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Cost of Energy analysis with Wind Turbines

Sean Salleh 22 Jul 2013 Energy and environment

Finding out how much energy generation costs with wind turbines is essential for calculating the overall investment and return, compared with other sources of energy. The information also has at least another important role as well. Wind turbines are one of the most visible generators of energy: despite their ecological friendliness in using renewable energy, they have also been criticized because of noise pollution and spoiling the natural aspect of the landscape. If they are to replace energy generation from non-renewable sources such as oil and coal, they may need to be not just greener and financially more attractive, but offer a significant advantage in terms of ROI (return on investment).

 

Basic calculation for levelized cost of energy Image source: irena.org

 

Levelized Cost of Energy (LCOE)

LCOE is a measurement that allows for the comparison of different energy generation solutions. It covers the investment and the operating costs of a solution over a defined lifetime. In defining an influence diagram, factors to be considered include fixed costs for capital investment and variables costs for fuel, operations and maintenance, according to a rate of utilization (that may in turn depend on pricing policies, government incentives and more). For wind turbines, fuel costs are effectively zero, although the availability of fuel (wind) may in turn affect the rate of utilization.

Sliders to Determine Costs

Using deterministic calculations, a model can be created with more or less detail according to requirements. The NREL calculator for LCOE for instance allows users to select different values for various factors and then displays a figure for LCOE in terms of cents per kilowatt-hour. Moving cursors to set values or entering numbers directly allows the user to try out different modeling scenarios. The mode stops short of detail on financing, discounting of monetary value over time or budgeting for replacement equipment and installations.

Extending the LCOE Model

Using Analytica and modeling directly from the basis of an influence diagram allows two major extensions or improvements to such models for cost of energy analysis. Firstly, it allows modeling of uncertainty in factors such as wind force. Secondly, it allows factors to be easily integrated into, or taken out of the model according to their usefulness.  Fuel costs (zero) for wind turbines will not affect the overall cost of energy; however, government green tax credits or utility company buy-back agreements for selling excess energy generated by wind turbines may have a major effect on LCOE.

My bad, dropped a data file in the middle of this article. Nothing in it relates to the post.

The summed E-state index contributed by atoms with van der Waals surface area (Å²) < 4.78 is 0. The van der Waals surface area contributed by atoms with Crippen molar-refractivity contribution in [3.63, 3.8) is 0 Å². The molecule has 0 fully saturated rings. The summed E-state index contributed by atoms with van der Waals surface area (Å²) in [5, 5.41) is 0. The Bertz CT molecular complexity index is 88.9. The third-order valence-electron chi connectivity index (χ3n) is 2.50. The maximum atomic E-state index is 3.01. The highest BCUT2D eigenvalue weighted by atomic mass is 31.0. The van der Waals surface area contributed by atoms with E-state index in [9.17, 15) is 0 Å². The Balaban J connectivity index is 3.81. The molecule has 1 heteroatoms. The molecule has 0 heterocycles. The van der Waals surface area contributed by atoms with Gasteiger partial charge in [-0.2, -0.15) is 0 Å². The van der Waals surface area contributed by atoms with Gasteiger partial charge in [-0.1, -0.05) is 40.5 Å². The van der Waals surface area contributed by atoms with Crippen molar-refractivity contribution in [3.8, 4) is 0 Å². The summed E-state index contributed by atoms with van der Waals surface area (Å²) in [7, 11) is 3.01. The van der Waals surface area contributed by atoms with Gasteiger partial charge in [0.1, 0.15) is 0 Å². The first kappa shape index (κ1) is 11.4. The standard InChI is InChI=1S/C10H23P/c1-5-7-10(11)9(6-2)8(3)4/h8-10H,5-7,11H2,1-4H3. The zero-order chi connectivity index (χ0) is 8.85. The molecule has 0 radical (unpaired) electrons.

projected costs of wind turbine energy decrease with time Image source: en.wikipedia.org

Mirror, Mirror on the Wall…

…Which energy generator has the lowest LCOE of all? Results will naturally vary according to the way the model is built, but some results from 2010 for LCOE for new wind turbine installations range from $0.06 (US) to $0.14 (US) per kilowatt-hour.  Comparative figures for LCOE for different energy sources can be used to rank wind turbines amongst other means of energy generation, and the Transparent Cost Database also gives information relating to options available for producing energy.

If you’d like to know how Analytica, the modeling software from Lumina, can help you with energy analysis in terms of costs, markets, or uncertainties, then try a thirty day free evaluation of Analytica to see what it can do for you.

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Sean Salleh

Sean Salleh is a data scientist with experience in guiding marketing strategy from building marketing mix models, forecasting models, scenario planning models, and algorithms. He is passionate about consumer technologies and resource management. He has master's degrees in Operations Research from University of California Irvine and Mathematics from Northeastern University.

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